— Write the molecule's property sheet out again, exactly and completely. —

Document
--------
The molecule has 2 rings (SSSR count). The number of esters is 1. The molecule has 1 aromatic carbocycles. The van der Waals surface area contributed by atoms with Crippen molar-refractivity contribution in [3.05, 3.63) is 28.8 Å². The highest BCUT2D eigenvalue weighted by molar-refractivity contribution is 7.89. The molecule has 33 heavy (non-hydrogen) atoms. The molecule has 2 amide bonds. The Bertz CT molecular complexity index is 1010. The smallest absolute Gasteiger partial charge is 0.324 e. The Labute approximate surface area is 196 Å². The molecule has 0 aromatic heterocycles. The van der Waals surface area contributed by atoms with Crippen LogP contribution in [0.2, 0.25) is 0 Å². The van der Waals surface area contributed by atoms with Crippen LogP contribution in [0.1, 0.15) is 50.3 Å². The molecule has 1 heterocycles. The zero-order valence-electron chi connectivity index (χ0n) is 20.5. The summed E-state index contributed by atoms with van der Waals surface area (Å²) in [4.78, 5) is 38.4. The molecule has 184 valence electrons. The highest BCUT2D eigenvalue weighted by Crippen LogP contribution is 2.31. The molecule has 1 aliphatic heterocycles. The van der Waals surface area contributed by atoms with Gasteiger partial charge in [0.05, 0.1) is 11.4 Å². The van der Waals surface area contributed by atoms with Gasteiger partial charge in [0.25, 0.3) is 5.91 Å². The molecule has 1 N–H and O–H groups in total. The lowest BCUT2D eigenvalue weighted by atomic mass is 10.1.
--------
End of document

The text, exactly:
The molecule has 2 rings (SSSR count). The number of esters is 1. The molecule has 1 aromatic carbocycles. The van der Waals surface area contributed by atoms with Crippen molar-refractivity contribution in [3.05, 3.63) is 28.8 Å². The highest BCUT2D eigenvalue weighted by molar-refractivity contribution is 7.89. The molecule has 33 heavy (non-hydrogen) atoms. The molecule has 2 amide bonds. The Bertz CT molecular complexity index is 1010. The smallest absolute Gasteiger partial charge is 0.324 e. The Labute approximate surface area is 196 Å². The molecule has 0 aromatic heterocycles. The van der Waals surface area contributed by atoms with Crippen LogP contribution in [0.2, 0.25) is 0 Å². The van der Waals surface area contributed by atoms with Crippen LogP contribution in [0.1, 0.15) is 50.3 Å². The molecule has 1 heterocycles. The zero-order valence-electron chi connectivity index (χ0n) is 20.5. The summed E-state index contributed by atoms with van der Waals surface area (Å²) in [4.78, 5) is 38.4. The molecule has 184 valence electrons. The highest BCUT2D eigenvalue weighted by Crippen LogP contribution is 2.31. The molecule has 1 aliphatic heterocycles. The van der Waals surface area contributed by atoms with Gasteiger partial charge in [0.05, 0.1) is 11.4 Å². The van der Waals surface area contributed by atoms with Gasteiger partial charge in [0.25, 0.3) is 5.91 Å². The molecule has 1 N–H and O–H groups in total. The lowest BCUT2D eigenvalue weighted by atomic mass is 10.1.